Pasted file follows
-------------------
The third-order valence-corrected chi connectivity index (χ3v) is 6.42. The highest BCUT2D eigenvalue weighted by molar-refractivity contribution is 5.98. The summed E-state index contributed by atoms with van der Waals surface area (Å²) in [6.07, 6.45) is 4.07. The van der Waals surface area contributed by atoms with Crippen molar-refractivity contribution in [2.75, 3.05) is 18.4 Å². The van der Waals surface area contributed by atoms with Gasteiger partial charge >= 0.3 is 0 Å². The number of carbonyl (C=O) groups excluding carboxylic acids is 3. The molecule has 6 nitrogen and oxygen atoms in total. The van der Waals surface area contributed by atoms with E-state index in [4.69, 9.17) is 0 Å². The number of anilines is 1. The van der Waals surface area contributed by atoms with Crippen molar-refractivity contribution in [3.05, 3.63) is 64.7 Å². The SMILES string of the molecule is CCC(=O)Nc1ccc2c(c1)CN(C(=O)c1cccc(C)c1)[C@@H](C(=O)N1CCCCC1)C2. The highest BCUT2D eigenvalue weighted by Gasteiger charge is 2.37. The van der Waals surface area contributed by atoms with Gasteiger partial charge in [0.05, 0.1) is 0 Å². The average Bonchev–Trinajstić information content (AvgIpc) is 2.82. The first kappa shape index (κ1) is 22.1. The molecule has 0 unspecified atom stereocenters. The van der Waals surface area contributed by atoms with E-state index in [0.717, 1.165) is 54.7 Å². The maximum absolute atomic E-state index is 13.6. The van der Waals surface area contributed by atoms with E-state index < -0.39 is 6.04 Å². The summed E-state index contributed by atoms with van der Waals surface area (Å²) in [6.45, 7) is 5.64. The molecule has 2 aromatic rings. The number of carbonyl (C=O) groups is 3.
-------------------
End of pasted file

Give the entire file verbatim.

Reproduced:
The third-order valence-corrected chi connectivity index (χ3v) is 6.42. The highest BCUT2D eigenvalue weighted by molar-refractivity contribution is 5.98. The summed E-state index contributed by atoms with van der Waals surface area (Å²) in [6.07, 6.45) is 4.07. The van der Waals surface area contributed by atoms with Crippen molar-refractivity contribution in [2.75, 3.05) is 18.4 Å². The van der Waals surface area contributed by atoms with Gasteiger partial charge >= 0.3 is 0 Å². The number of carbonyl (C=O) groups excluding carboxylic acids is 3. The molecule has 6 nitrogen and oxygen atoms in total. The van der Waals surface area contributed by atoms with E-state index in [4.69, 9.17) is 0 Å². The number of anilines is 1. The van der Waals surface area contributed by atoms with Crippen molar-refractivity contribution in [3.05, 3.63) is 64.7 Å². The SMILES string of the molecule is CCC(=O)Nc1ccc2c(c1)CN(C(=O)c1cccc(C)c1)[C@@H](C(=O)N1CCCCC1)C2. The highest BCUT2D eigenvalue weighted by Gasteiger charge is 2.37. The van der Waals surface area contributed by atoms with Gasteiger partial charge in [0.05, 0.1) is 0 Å². The average Bonchev–Trinajstić information content (AvgIpc) is 2.82. The first kappa shape index (κ1) is 22.1. The molecule has 0 unspecified atom stereocenters. The van der Waals surface area contributed by atoms with E-state index in [0.717, 1.165) is 54.7 Å². The maximum absolute atomic E-state index is 13.6. The van der Waals surface area contributed by atoms with E-state index < -0.39 is 6.04 Å². The summed E-state index contributed by atoms with van der Waals surface area (Å²) in [6.45, 7) is 5.64. The molecule has 2 aromatic rings. The number of carbonyl (C=O) groups is 3.